By Dr. Charles Ellinas
What has become abundantly clear over the past year is the EU’s determination to drive a fast transition to cleaner energy. Not only it has adopted the Green Deal and net-zero emissions by 2050, but it has also increased its 2030 emissions reduction target from 40 per cent to 55 per cent in comparison to 1990 levels. This means that climate change targets proposed in National Energy and Climate plans (NECP) for the period 2021-2030 – including Cyprus – are already outdated and will have to be revised upwards.
Cyprus was tardy to respond even to the 2020, more benign, targets – that were in place since 2013. As a result, it has been at the receiving end of criticism and fines imposed by the European Commission (EC). The latest is a €40 million fine imposed for not achieving the 2020 target for RES contribution to gross final energy consumption in transportation. This was set at 10 per cent by 2020, but by 2019 Cyprus achieved only 3.3 per cent, the lowest in Europe – the average was 8.9 per cent and, amazingly, Sweden achieved 30.3 per cent. As usual, the cost will be passed to the consumer.
Cyprus’ NECP states that “Road transport holds the key to emissions abatement both for 2030 and for the longer-term.” Transportation accounts for close to 50 per cent of Cyprus’ emissions not covered by EU’s ‘Emissions Trading System’ (ETS). Despite that, not enough is being done to improve the situation.
And it will not get any better as we move into the 2021-2030 period, with an even higher target to achieve: a 14 per cent RES share by 2030. Cyprus considers this a challenging target to achieve, with biofuel blending expected to stay at today’s levels, even though this is woefully inadequate. With implementation of new policies and measures, electrification is expected to increase, but only towards the end of the period, but even then it is expected to stay at low levels, accounting for just over 3 per cent of the energy used in transportation by 2030.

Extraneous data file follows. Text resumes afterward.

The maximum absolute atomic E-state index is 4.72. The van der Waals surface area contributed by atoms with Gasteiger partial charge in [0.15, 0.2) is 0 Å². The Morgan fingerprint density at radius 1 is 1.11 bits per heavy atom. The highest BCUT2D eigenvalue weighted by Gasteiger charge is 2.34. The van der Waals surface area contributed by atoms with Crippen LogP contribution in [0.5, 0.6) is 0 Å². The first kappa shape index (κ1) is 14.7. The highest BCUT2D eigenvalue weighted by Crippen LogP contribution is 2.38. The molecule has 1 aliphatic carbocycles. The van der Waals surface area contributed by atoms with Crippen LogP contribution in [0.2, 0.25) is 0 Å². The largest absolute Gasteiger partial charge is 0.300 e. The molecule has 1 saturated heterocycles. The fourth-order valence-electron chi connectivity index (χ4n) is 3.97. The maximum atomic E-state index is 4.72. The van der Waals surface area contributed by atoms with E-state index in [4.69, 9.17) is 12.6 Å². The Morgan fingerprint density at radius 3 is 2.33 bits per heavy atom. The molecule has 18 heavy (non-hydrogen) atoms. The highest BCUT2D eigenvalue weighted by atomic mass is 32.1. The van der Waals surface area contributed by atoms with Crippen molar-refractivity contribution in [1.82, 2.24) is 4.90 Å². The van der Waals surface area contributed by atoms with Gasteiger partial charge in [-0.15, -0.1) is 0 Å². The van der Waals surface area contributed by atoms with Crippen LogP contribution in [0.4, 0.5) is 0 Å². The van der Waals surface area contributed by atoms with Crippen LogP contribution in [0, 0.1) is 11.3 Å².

In contrast, Greece has fully embraced energy transition. Not only by 2030 RES contribution is expected to reach 35 per cent – in comparison to Cyprus’ 23 per cent – but the RES share in transportation is set at 19 per cent.
Suffice to say that if no action is taken Cyprus will be paying emission penalties to the EU for the rest of this decade, and much higher than now. The cost of carbon emissions has now reached €40 per tonne CO2 – an increase of 66 per cent since November – and it is likely to exceed €100 by 2030.
The Finance Minister said “he who pollutes the environment will pay.” But without providing viable, non-polluting, alternative options, this will not contribute to the achievement of environmental objectives, and will merely end-up being an additional fuel tax. Rather than pay for the right to pollute, which is what the Minister’s statement is really saying, it is better to take measures to reduce that pollution. And, even though there are technical limitations in achieving the 14 per cent target solely by using biofuels, there are plenty of practical choices to increase the share of RES in transportation and reduce pollution in our cities.
These include electrification/electric vehicles (EVs), wider use and electrification of public transport, ,biofuels and energy efficiency – and in the longer-term biomethane and hydrogen.
Use of natural gas – CNG, LNG, GTL – can also cut emissions, but by less than 20 per cent in comparison to petrol. This does not solve the longer-term problem, but is provides an interim solution, at least to 2030.
One such option to lower emissions whilst saving infrastructure without having to change the car fleet or fuel infrastructure, is to use neat GTL – produced by converting natural gas to liquids. This would reduce emissions, as it is completely natural gas-based. It also significantly lowers harmful air pollutants such as nitrogen oxides (NOх), SOX and particulate matter, thus improving air quality in cities – making it suitable for use by taxi and bus fleets.